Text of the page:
A Brandon lawyer has been suspended by the Law Society of Manitoba in connection with an affair he had with a client.
Carl Franklin Burch is in the midst of a one-month suspension after being convicted of professional misconduct.
“It basically involves the fact that he was acting for a client and became involved in an intimate relationship with her for a period of time,” said Law Society CEO, Allan Fineblit.
In December, Burch admitted to the misconduct. He pleaded guilty to two counts of conflict of interest and one count of breach of integrity under the society’s code of professional conduct.
His licence to practise law was suspended for one month: Jan. 26 to Feb. 24.
Both Fineblit and Burch said they couldn’t go into the details of the case, citing the complainant’s privacy.
Burch admits he made a mistake. He said he initially refused to represent the woman, but changed his mind when she faced an important deadline without legal representation.
“If I had not helped this person, tremendous damage would have occurred and that’s a judgement call, and it was poor judgment on my part … It was a poor judgment to help somebody when there was a personal relationship,” Burch said.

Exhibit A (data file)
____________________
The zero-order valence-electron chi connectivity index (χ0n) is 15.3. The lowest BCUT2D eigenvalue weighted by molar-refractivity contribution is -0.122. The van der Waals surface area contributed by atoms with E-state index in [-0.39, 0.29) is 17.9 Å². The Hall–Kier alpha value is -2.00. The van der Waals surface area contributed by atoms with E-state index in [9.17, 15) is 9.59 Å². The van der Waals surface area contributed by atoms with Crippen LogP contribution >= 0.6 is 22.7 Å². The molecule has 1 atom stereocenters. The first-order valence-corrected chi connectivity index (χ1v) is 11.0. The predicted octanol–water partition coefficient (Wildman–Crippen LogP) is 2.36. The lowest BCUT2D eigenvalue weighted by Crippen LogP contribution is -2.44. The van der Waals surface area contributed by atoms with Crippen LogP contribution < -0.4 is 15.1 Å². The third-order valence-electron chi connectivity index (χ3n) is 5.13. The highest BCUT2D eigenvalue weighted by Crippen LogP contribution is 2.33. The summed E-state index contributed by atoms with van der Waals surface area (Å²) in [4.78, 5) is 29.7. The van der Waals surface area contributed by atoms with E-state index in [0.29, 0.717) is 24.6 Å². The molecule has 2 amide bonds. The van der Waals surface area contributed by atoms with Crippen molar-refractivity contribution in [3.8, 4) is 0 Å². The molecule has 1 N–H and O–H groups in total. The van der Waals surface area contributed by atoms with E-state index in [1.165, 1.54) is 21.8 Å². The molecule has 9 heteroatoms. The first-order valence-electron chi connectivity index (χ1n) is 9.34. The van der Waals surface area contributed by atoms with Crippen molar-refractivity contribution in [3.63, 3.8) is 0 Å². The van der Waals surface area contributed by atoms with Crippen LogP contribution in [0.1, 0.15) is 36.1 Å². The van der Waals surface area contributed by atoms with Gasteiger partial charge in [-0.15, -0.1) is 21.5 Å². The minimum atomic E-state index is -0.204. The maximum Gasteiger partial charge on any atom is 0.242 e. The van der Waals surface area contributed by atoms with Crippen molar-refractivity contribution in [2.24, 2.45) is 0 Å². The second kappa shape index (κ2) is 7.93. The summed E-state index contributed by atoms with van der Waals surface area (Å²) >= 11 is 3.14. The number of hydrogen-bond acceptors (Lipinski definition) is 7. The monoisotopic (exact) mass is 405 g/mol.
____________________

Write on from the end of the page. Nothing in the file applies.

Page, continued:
The society began an investigation based on a complaint by the client, Fineblit said.
But Burch said he alerted the law society to the problem four years ago, two years before the complaint was made, and agreed to his suspension.
However, Fineblit said Burch’s affair with the woman appears to have begun in 2007 and lasted a number of months.
Fineblit said the woman hired Burch, and while he represented her, the romantic relationship began.
It was while Burch was the woman’s lawyer, and in the midst of their relationship, that the violations of the code of professional conduct occurred, Fineblit said.
Fineblit said the conflict of interest was due to the relationship.
“If you’re acting for a client, and you’re involved in a relationship with them, then you’re sort of putting your interests in conflict with their interest … You can’t do that, you always have to look after the client’s interest first,” Fineblit said.
When it came to the breach of integrity count, Fineblit said: “(Burch) was obtaining certain information and it would have been important to disclose this relationship and (he) didn’t do that.”
Fineblit said Burch had been misleading by indicating that he didn’t have personal information about the woman when he would have, due to their personal relationship.
“If he was being honest, he needed to disclose this and he didn’t so he misled somebody,” Fineblit said, although he didn’t specify who Burch had misled.
Fineblit said it was a professional, but not the court or another lawyer.
Burch said that disclosing the information would have caused “tremendous harm.”
Besides the suspension, Burch also has to pay $2,500 in costs for the investigation and prosecution.
In addition, before he can return to practice, he has to take a “professional boundaries” counselling program.